36 Mild Steel –Mechanical polish –Light diamond polish –Swab with 2% nital for several seconds
37 Limitations of EBSD Technique: Materials with very fine grain/subgrain size. e.g. Nanocrystalline material - can be resolved by employing the TEM-based microtexture technique. Materials that have undergone extensive deformation. e.g. heavily cold worked material by wire drawing - may resolve through novel polishing technique.
38 Resolution and Operation Parameters: The absolute spatial resolution of EBSD technique depends on the interaction volume of the electron beam and the specimen, which in turn depends on the spot size. Quoted values are: –average spatial resolution is about 200 to 500 nm –accuracy is about 1 o The above parameters are influenced by: –Material –Specimen/microscope geometry –Accelerating voltage –Probe current –Pattern clarity
39 Material –Backscattered signal increases with atomic number. Therefore, better patterns are generally obtained from materials with high atomic number elements. Specimen/Microscope geometry –specimen tilt angle must be about 70 o –Maintain short working distance, and this will depend on the geometry of the microscope. –Specimen to screen distance. This is fixed for each microscope - camera pair.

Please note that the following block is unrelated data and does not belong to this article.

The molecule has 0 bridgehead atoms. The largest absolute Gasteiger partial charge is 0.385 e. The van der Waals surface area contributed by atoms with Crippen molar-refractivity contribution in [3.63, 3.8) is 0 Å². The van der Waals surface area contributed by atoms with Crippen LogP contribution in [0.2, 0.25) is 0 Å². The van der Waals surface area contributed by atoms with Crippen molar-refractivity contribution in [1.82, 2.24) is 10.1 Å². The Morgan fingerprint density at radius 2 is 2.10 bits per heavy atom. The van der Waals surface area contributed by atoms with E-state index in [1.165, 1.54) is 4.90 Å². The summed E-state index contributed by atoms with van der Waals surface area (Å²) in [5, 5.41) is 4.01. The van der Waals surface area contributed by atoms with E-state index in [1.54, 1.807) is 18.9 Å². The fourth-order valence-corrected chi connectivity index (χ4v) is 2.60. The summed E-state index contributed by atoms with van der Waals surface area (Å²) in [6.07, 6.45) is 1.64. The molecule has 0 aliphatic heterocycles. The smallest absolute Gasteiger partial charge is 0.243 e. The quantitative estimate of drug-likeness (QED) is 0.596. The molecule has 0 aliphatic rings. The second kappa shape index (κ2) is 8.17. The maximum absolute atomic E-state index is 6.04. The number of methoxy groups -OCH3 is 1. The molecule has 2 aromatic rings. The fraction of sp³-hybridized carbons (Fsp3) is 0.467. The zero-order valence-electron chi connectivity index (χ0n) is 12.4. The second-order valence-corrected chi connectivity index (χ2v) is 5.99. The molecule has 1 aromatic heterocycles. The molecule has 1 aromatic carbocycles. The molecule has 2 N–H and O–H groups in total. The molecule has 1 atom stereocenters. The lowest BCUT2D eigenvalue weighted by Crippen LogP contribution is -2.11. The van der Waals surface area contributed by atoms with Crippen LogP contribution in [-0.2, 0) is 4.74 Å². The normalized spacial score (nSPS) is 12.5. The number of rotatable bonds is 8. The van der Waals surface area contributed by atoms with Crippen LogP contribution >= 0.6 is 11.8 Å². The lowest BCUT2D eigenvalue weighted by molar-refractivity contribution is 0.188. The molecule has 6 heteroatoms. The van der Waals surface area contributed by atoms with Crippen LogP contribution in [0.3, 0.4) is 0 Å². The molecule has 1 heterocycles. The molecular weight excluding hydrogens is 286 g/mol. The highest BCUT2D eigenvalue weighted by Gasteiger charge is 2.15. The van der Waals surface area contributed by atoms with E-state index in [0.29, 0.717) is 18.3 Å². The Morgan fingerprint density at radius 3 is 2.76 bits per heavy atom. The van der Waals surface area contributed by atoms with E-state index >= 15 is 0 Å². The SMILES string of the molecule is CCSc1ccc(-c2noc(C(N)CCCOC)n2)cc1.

40 Accelerating voltage –There is a linear relationship between accelerating voltage and interaction volume for every element. One needs to find an optimum accelerating voltage, and this can always be compensated/complemented with probe current. Probe current –This is usually selected in accordance with the light sensitivity of the camera.
41 Orientation Imaging Microscopy (OIM): An Orientation Imaging Micrograph is produced by successively collecting and indexing Electron Backscattered Diffraction (EBSD) patterns at point spaced over a specimen surface in a regular grid. The technique is based on electron backscattered diffraction in the scanning Electron microscope.